Saint Kevin of Glendalough

Saint Kevin was 120 years old when he died in AD 617. He loved animals and he was very kind to them, but he didn\'t like people very much. When he was a young man, he decided that he wanted to do nothing but live alone and think about God. He left his parents\' home in Cualu near Dublin and walked over the Wicklow Hills until he came to a beautiful, deserted cul-de-sac glen called Glendalough, which means the Glen of Two Lakes.

(If you look at the map, you will see that the smaller of the two lakes, the Lower Lake, is also called "Loch Péist", which means "The Lake of the Water Monster". I\'ll tell you why in a minute.)

Kevin lived contentedly in the stump of a hollow tree at the closed end of the glen next to the larger lake, the Upper Lake, ate the fruits and nuts that grew wild in the glen, and dressed in the skins of animals that had died of old age.
He used to stand up to his waist in the lake, which is very deep and cold, and pray with his arms outstretched and the palms of his hands raised to heaven. One day when he was praying like this, a blackbird put a twig into one of his hands, then another and another, until she had built a nest. Kevin loved animals so much that he stood there without moving until the bird had laid her eggs, the eggs had hatched, and the baby birds were old enough to fly away. This is why Kevin is often pictured with a bird in his hand, as in this drawing from Giraldus Cambrensis\' 13th-century History and Topography of Ireland.

Before Kevin\'s time, Saint Patrick took a tour around Ireland with Oisín, son of Fionn mac Cumhail, to hear the stories of how places got their names. When they arrived at Glendalough and Oisín told Patrick about Loch Péist, Patrick asked why Fionn hadn\'t killed the monster, as he had so many others. Oisín said it was because Fionn knew that Kevin would come along in a few centuries to sort out the problem.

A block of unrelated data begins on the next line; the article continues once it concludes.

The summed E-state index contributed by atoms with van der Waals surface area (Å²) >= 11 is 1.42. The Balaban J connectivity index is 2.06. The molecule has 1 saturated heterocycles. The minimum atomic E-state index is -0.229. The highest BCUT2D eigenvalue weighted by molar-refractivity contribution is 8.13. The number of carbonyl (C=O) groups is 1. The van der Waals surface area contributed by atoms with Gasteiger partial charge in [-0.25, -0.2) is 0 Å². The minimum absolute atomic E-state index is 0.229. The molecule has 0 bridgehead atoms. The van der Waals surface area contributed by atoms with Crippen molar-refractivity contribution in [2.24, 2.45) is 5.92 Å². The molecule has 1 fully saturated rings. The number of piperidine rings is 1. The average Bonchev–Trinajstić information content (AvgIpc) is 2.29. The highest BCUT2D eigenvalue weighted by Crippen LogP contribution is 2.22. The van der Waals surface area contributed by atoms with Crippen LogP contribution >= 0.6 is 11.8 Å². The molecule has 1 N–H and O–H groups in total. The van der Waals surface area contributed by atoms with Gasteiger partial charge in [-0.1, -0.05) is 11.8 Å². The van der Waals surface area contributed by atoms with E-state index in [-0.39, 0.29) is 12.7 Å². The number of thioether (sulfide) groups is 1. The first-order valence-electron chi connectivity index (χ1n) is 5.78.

No one else lived in the glen at that time, but a 100-cow farmer from County Meath was taking his cows on a grazing tour, and he grazed them for a while near Glendalough. One day, this farmer noticed that one of his cows gave as much milk as fifty other cows, and he sent one of his servants to follow the cow the next morning and find out what she was eating that made her give so much milk.

The servant followed the cow as she went away from the herd until she came to Kevin\'s hollow tree, and there she spent the whole day doing nothing but licking Kevin\'s feet. When the servant reported this, the farmer said, "That man must be a saint," and he brought Kevin to his house and cleaned him up. He cut his long hair and beard and his fingernails and toenails and gave him a bath and dressed him in regular clothes.

Kevin hated it. He had been happy living with only the animals for company, but he knew that his discovery was a sign that he was meant to tell people about God. The story about how he was found by the cow gave him a reputation as a holy man, and people came from all over Ireland and from other countries to be near him and listen to him preach.
This was good news for the monster who lived in the Upper Lake, because it meant he didn\'t have to go far from home to find his dinner. He never tried to eat Kevin, because Kevin was so kind to animals, but he ate the people who came to be near Kevin. This probably didn\'t bother Kevin, because it made Glendalough less crowded, but it annoyed the people who were eaten, and the people who weren\'t eaten yet wanted to kill the monster. Because Kevin loved animals and didn\'t want him to be killed, he asked the monster to please move over to the smaller lake, Loch Péist (which the tourist authority